Mining Google Analytics: Use Keywords to get Ideas for Blog Topics

It’s easy to get writers block. And if you’ve been blogging for a while it’s easy to feel like you’ve already covered everything important about your product or services. Don’t let that discourage you! I’m going to cover some steps that will help you come up with ideas for those things related to your business that people are actually searching for right now!

Google analytics keyword topics

While these tips may only apply to those who have a decent amount of content already on their site; it’s a good thing to know, so that when the day comes that you are searching for topics, you will know right where to turn: your own website analytics software.

Why dig through keywords in your analytics software for article ideas?

In short: Obscure, long tail searches are highly specific and are more likely to convert searchers into customers. These searches are often very specific and the person behind the search has a very specific need or problem that they are looking to address. The best place for your business to be is in the position to provide an answer to the searcher’s problem (and even better if your product of service is the answer). Choosing obscure keyword phrases and writing on the topic will grow your ability to rank for other related keyword phrases as well.

Often times where there is one search on an obscure topic, there are more that you don’t know about. Performing routine keyword research will help you identify some of the obvious choices in article topics to get you started. However, what keyword tools don’t yet define are highly obscure searches. These searches are often passed by because of low search volume or terms that aren’t even listed when performing keyword research; this is to your advantage.

After 90+ days of blogging regularly, you might be surprised at the keyword phrases people are using to find your site.

You will probably find that people are finding your site by asking questions. Searchers have been trained to understand that if they ask Google a question, it will generally come back with an answer that they are satisfied with. This is where you come in…

Many times, these questions that are in the depths of your search logs are asking answers that your current content doesn’t answer exactly and most times those visitors bounce (leave your site) back to the search engine and try the next result. If you can provide them with the answer they are looking for, you are not only helping them out, but you have the opportunity to build a relationship with them by using various types of calls to action.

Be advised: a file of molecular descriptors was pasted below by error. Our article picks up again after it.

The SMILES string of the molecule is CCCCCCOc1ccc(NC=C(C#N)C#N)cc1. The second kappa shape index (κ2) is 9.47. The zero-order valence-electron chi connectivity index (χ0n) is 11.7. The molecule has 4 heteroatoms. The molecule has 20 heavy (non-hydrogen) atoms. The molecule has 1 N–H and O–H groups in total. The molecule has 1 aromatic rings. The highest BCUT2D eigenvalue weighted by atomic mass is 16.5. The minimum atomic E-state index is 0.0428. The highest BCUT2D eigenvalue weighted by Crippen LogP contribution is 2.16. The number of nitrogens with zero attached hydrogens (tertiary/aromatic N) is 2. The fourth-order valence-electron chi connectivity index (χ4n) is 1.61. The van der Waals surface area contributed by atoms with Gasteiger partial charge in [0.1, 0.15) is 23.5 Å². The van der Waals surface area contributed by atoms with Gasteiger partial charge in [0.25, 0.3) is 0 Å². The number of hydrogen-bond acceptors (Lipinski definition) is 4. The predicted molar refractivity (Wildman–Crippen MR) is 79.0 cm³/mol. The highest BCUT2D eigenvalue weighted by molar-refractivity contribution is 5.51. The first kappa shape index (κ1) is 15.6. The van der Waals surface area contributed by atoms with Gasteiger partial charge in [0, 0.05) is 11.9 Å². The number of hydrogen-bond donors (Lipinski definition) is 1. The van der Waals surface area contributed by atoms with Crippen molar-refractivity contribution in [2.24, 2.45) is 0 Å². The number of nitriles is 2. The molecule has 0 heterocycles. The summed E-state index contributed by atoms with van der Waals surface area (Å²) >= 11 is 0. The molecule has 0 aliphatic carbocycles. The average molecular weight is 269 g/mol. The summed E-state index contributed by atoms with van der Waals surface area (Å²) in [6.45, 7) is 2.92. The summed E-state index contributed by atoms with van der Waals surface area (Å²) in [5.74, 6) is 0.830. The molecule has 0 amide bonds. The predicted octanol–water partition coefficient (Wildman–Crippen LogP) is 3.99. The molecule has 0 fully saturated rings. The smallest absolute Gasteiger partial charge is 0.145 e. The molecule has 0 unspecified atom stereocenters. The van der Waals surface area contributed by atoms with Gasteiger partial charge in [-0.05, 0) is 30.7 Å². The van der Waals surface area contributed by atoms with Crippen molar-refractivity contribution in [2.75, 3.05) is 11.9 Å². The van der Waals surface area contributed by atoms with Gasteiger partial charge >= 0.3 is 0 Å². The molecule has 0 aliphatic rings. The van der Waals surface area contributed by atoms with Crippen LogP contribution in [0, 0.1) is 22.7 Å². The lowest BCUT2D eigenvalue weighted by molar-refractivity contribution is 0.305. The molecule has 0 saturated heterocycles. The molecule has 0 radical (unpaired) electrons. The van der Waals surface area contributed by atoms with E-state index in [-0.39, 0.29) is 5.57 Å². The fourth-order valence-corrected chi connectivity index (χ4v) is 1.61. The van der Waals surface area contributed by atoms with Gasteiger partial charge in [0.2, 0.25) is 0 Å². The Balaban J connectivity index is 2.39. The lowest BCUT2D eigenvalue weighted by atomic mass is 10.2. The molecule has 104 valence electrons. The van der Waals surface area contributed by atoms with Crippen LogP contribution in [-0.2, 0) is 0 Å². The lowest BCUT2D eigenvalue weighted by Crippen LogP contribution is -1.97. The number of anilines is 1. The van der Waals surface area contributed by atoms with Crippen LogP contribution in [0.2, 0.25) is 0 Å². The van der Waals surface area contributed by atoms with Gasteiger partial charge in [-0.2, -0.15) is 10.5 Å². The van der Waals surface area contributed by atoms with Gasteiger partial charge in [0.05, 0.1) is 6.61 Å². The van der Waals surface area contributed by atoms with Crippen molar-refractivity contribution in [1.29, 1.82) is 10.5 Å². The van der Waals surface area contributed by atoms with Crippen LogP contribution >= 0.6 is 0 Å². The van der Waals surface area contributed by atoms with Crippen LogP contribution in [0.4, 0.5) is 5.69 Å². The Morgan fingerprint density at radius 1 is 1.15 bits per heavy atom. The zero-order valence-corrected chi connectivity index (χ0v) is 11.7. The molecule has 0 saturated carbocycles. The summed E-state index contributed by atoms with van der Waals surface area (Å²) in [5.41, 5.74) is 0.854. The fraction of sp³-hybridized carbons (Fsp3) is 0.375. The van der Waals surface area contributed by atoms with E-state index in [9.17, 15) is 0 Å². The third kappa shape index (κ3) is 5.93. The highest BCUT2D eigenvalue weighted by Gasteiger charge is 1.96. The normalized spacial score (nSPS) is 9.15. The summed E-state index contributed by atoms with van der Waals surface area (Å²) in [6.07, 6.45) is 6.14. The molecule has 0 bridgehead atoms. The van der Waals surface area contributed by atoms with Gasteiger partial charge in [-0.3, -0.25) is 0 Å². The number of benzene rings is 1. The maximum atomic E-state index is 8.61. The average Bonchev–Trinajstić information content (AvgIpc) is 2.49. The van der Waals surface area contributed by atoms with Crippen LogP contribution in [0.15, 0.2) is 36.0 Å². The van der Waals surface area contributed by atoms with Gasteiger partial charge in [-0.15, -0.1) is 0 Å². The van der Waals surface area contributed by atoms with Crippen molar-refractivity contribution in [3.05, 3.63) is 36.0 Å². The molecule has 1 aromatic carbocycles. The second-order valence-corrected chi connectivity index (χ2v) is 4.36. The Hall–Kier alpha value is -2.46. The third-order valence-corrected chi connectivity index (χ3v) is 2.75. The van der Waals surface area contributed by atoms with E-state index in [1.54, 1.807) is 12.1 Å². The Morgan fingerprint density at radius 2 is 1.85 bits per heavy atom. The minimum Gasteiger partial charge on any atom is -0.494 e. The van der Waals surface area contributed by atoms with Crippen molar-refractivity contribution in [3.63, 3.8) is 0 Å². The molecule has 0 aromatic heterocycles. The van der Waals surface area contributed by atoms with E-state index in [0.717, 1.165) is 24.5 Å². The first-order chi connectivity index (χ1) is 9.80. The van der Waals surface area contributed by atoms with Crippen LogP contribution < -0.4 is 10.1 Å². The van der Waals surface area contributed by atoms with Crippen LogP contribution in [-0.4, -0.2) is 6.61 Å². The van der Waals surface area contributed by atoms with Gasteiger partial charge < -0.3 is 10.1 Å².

How to use your analytics software to get new keyword ideas for article topics

Since Google Analytics is the most widely used analytics software, I will use their tools as an example, however this will work if you use other analytics software as well, so long as it tracks the keywords people are using to find your website. The keywords we are looking for aren’t generally the ones at the very top of your keywords list. Instead you want to drill down to the area where there are maybe just 1 or 2 visits coming into your site via a long tail search.

Drill down through your words by reversing the sort order by number of visits (lowest to highest) and locate obscure keyword phrases that were used to find your content.

Keyphrases that don't match current content

These keyword phrases are low volume because there isn’t an exact match for them on my website, in addition the bounce right is high and time on site is low (in the example you can’t get any worse). However, both topics have potential for articles on that would better match the searchers intent.

Locate the content that is ranking for phrases that are not an exact match for your current content. To do this, in Google Analytics, click on the keyphrase and choose “Landing Page” as the second dimension. This will show you the page that the searcher landed on when they visited your website.

Google analytics keywrod article match

In this example, the keyword phrase doesn’t match our article very well at all. A new article would match this query on the topic far better!

Once you’ve found some keyword phrases that would be better served with more focused articles, create a plan to convert those articles into lead drivers. Brainstorm how you you will write the articles to provide useful information, while at the same time including a call to action for your related service or product. Your call to action could be as simple as a newsletter sign up form or a link to a product page –  just make sure that you tell people what you want them to do after they read your newly formed, highly focused articles and you will start to see your conversions increase over time.

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